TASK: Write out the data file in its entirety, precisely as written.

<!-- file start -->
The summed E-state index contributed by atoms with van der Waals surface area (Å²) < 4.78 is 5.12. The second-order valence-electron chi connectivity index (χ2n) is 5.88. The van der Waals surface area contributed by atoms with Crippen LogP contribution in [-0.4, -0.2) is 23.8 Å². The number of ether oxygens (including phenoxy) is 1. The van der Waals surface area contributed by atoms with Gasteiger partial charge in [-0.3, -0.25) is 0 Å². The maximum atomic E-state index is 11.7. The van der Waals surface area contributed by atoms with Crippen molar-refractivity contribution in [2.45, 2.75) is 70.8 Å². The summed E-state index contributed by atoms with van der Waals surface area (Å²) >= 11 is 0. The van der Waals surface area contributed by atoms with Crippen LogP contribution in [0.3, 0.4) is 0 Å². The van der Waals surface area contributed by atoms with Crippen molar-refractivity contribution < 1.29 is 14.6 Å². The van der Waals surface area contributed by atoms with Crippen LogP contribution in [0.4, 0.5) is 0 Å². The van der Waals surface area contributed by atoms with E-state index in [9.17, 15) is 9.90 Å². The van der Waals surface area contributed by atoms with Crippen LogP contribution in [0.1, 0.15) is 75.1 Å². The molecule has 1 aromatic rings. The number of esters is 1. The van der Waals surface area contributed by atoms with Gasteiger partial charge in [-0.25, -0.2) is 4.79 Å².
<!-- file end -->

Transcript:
The summed E-state index contributed by atoms with van der Waals surface area (Å²) < 4.78 is 5.12. The second-order valence-electron chi connectivity index (χ2n) is 5.88. The van der Waals surface area contributed by atoms with Crippen LogP contribution in [-0.4, -0.2) is 23.8 Å². The number of ether oxygens (including phenoxy) is 1. The van der Waals surface area contributed by atoms with Gasteiger partial charge in [-0.3, -0.25) is 0 Å². The maximum atomic E-state index is 11.7. The van der Waals surface area contributed by atoms with Crippen molar-refractivity contribution in [2.45, 2.75) is 70.8 Å². The summed E-state index contributed by atoms with van der Waals surface area (Å²) >= 11 is 0. The van der Waals surface area contributed by atoms with Crippen LogP contribution in [0.3, 0.4) is 0 Å². The van der Waals surface area contributed by atoms with Crippen molar-refractivity contribution < 1.29 is 14.6 Å². The van der Waals surface area contributed by atoms with Crippen LogP contribution in [0.4, 0.5) is 0 Å². The van der Waals surface area contributed by atoms with E-state index in [9.17, 15) is 9.90 Å². The van der Waals surface area contributed by atoms with Crippen LogP contribution in [0.1, 0.15) is 75.1 Å². The molecule has 1 aromatic rings. The number of esters is 1. The van der Waals surface area contributed by atoms with Gasteiger partial charge in [-0.25, -0.2) is 4.79 Å².